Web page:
In today’s digital world, most Americans leave long electronic trails of private information wherever they go. But too often, that data is compromised. When they shop—whether online or at brick and mortar stores—retailers gain access to their credit card numbers. Medical institutions maintain patient records, which are increasingly electronic. Corporations store copious customer lists and employee Social Security numbers. These types of data frequently get loose. Hackers gain entry to improperly protected networks, thieves steal employee laptops or disgruntled workers pilfer company information. “More and more people are putting their data in electronic form,” says Deirdre Mulligan, the faculty director at the Berkeley Center for Law and Technology. “[This] means the number of instances where we might have a breach is going up.” On the following pages, InsideCounsel takes a look at fallout from some major data breaches, recent legislative and regulatory developments in data privacy law and ways to prevent a data breach before it’s too late. Data Disasters
A “global cyber fraud operation” sounds like something straight out of a James Bond movie. But when cyber crooks recently infiltrated Heartland Payment Systems’ processing system and accessed potentially tens of millions of credit card numbers, company executives learned that type of criminal activity is very real. In January, MasterCard and Visa notified the credit card processing company that suspicious activity occurred during 2008. Heartland launched a forensic investigation with help from the U.S. Secret Service. They found malicious software spying on transactions and recording credit card information as it passed through the processor’s network. While Heartland is still trying to determine how many records were compromised, some speculate this is the largest data breach incident ever. A class action lawsuit filed in New Jersey Jan. 27 seeks to recover the cost of replacing credit cards and reimburse banks for expenses related to any fraudulent activity connected with the breach. Though the Heartland incident is a dramatic example of a data security breach, malicious software placement is just one cause—and not nearly the most common. Only 22 percent of breaches occur as a result of outside hacking, according to a study released in March analyzing breaches by sector. “The categories are virtually limitless,” says Kirk Nahra, a partner at Wiley Rein and chair of its privacy group. “Any company that has information about either customers or employees has to worry. [When I say that,] people stop and think for a second, ‘Well, every company has either customers or employees.’” PDA Problems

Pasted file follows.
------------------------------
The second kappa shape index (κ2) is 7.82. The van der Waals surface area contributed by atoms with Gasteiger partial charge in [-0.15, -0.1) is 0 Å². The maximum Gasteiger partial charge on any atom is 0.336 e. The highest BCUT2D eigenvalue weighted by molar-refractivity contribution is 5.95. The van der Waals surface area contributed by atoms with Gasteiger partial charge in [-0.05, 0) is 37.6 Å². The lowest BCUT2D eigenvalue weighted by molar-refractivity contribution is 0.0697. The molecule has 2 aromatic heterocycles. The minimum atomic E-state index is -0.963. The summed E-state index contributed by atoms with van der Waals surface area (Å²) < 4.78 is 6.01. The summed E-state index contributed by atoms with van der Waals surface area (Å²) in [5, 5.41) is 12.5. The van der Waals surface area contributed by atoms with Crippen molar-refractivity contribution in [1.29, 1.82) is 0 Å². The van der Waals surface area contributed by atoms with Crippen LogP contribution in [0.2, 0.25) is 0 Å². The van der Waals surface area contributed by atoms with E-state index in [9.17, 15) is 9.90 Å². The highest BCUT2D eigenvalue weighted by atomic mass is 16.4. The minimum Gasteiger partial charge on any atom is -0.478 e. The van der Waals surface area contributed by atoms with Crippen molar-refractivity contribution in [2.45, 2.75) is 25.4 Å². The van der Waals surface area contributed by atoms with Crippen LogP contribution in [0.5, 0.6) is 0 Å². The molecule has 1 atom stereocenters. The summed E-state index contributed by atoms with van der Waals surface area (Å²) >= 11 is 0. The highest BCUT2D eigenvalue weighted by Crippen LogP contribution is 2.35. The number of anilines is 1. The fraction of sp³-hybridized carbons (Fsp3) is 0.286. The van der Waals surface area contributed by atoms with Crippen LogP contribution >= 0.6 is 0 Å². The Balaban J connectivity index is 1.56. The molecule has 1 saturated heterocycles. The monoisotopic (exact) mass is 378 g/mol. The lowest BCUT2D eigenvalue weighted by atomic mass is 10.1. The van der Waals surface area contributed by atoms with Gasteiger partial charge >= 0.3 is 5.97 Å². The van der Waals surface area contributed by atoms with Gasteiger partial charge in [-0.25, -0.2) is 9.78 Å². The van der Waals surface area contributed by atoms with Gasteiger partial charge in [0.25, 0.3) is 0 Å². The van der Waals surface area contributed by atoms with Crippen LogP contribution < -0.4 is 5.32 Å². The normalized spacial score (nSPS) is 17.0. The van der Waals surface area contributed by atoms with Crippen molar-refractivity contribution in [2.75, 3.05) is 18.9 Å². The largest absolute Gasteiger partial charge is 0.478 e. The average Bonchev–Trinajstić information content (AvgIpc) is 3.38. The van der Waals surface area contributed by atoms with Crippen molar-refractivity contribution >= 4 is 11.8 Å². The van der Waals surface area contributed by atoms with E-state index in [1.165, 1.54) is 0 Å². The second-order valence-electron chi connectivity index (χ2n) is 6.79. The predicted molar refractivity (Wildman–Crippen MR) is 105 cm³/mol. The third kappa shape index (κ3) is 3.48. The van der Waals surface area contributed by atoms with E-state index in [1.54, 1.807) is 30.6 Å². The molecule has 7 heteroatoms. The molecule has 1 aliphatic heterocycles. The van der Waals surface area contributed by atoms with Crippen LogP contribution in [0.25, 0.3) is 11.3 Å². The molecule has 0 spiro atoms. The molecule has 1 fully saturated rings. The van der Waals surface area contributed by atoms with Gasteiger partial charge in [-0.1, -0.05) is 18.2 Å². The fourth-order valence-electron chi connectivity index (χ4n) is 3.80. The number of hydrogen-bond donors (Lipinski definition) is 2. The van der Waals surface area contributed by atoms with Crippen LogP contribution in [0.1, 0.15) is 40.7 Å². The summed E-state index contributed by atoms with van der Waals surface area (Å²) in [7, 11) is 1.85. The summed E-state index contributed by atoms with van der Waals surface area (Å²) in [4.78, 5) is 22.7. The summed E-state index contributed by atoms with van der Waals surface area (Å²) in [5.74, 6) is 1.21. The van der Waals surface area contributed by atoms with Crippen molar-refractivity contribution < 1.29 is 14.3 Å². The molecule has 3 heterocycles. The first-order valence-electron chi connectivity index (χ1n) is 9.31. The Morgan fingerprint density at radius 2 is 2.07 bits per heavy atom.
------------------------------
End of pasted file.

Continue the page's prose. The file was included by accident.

Data compromises occur most often through lost or stolen hardware such as laptop computers or PDAs, though many people don’t realize it because those incidents get less attention. “It’s a juicier story if someone was monitoring the wireless network and stealing credit card information,” says Robert Scott, managing partner at Scott & Scott. “Those megastories get big because there are a lot of people affected, and there’s some sort of drama that’s different than just losing a PDA.” The health care industry has the highest percentage of breaches from lost hardware, says Matt Curtin, founder of the Web consulting firm Interhack. Curtin co-authored the recent breach study. “It’s a reflection of the kind of environment they’re working with,” he says, noting the quantity of small devices such as smart phones used in health care. Losing a BlackBerry might not seem like a big legal deal, but without quick action what first appears to be an inconvenience can soon spiral into major litigation. A massive breach hit the Department of Veterans Affairs in 2006 when two teenagers stole a laptop from a VA employee’s home. The data included Social Security numbers, birth dates and spousal information records from 26.5 million veteran and active military personnel. Authorities successfully...
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